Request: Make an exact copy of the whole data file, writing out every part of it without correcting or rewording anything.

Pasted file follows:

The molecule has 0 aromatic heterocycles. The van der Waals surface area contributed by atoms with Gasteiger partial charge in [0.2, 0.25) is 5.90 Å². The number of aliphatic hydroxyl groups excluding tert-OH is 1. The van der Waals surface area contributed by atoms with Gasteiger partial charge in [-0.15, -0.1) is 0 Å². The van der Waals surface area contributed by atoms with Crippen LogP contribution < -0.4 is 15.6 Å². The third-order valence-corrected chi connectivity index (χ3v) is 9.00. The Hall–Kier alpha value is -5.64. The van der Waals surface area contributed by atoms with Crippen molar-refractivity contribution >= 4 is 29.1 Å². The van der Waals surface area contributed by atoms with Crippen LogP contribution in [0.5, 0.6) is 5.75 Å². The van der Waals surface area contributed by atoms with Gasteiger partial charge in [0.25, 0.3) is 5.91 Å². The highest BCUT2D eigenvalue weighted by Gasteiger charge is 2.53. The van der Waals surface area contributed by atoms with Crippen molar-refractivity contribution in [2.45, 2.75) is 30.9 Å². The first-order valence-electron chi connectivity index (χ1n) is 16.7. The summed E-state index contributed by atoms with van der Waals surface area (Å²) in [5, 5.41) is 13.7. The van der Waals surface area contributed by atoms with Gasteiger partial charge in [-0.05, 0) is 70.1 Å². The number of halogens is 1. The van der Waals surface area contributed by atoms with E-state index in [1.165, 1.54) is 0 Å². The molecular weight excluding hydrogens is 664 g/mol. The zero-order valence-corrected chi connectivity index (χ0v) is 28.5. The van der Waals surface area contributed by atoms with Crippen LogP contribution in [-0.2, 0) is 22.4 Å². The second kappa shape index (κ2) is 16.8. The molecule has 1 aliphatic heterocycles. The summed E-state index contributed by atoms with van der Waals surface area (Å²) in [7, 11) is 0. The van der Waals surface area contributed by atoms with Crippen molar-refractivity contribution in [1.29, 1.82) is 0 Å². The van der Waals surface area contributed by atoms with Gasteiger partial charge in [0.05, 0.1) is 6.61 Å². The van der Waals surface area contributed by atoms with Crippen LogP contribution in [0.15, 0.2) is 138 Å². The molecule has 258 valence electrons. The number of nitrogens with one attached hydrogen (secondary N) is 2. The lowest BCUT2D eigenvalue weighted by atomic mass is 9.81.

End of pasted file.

The molecule has 0 aromatic heterocycles. The van der Waals surface area contributed by atoms with Gasteiger partial charge in [0.2, 0.25) is 5.90 Å². The number of aliphatic hydroxyl groups excluding tert-OH is 1. The van der Waals surface area contributed by atoms with Gasteiger partial charge in [-0.15, -0.1) is 0 Å². The van der Waals surface area contributed by atoms with Crippen LogP contribution < -0.4 is 15.6 Å². The third-order valence-corrected chi connectivity index (χ3v) is 9.00. The Hall–Kier alpha value is -5.64. The van der Waals surface area contributed by atoms with Crippen molar-refractivity contribution >= 4 is 29.1 Å². The van der Waals surface area contributed by atoms with Crippen LogP contribution in [0.5, 0.6) is 5.75 Å². The van der Waals surface area contributed by atoms with Gasteiger partial charge in [0.25, 0.3) is 5.91 Å². The highest BCUT2D eigenvalue weighted by Gasteiger charge is 2.53. The van der Waals surface area contributed by atoms with Crippen molar-refractivity contribution in [2.45, 2.75) is 30.9 Å². The first-order valence-electron chi connectivity index (χ1n) is 16.7. The summed E-state index contributed by atoms with van der Waals surface area (Å²) in [5, 5.41) is 13.7. The van der Waals surface area contributed by atoms with Gasteiger partial charge in [-0.05, 0) is 70.1 Å². The number of halogens is 1. The van der Waals surface area contributed by atoms with E-state index in [1.165, 1.54) is 0 Å². The molecular weight excluding hydrogens is 664 g/mol. The zero-order valence-corrected chi connectivity index (χ0v) is 28.5. The van der Waals surface area contributed by atoms with Crippen LogP contribution in [-0.2, 0) is 22.4 Å². The second kappa shape index (κ2) is 16.8. The molecule has 1 aliphatic heterocycles. The summed E-state index contributed by atoms with van der Waals surface area (Å²) in [7, 11) is 0. The van der Waals surface area contributed by atoms with Crippen molar-refractivity contribution in [1.29, 1.82) is 0 Å². The van der Waals surface area contributed by atoms with Gasteiger partial charge in [0.05, 0.1) is 6.61 Å². The van der Waals surface area contributed by atoms with Crippen LogP contribution in [0.15, 0.2) is 138 Å². The molecule has 258 valence electrons. The number of nitrogens with one attached hydrogen (secondary N) is 2. The lowest BCUT2D eigenvalue weighted by atomic mass is 9.81.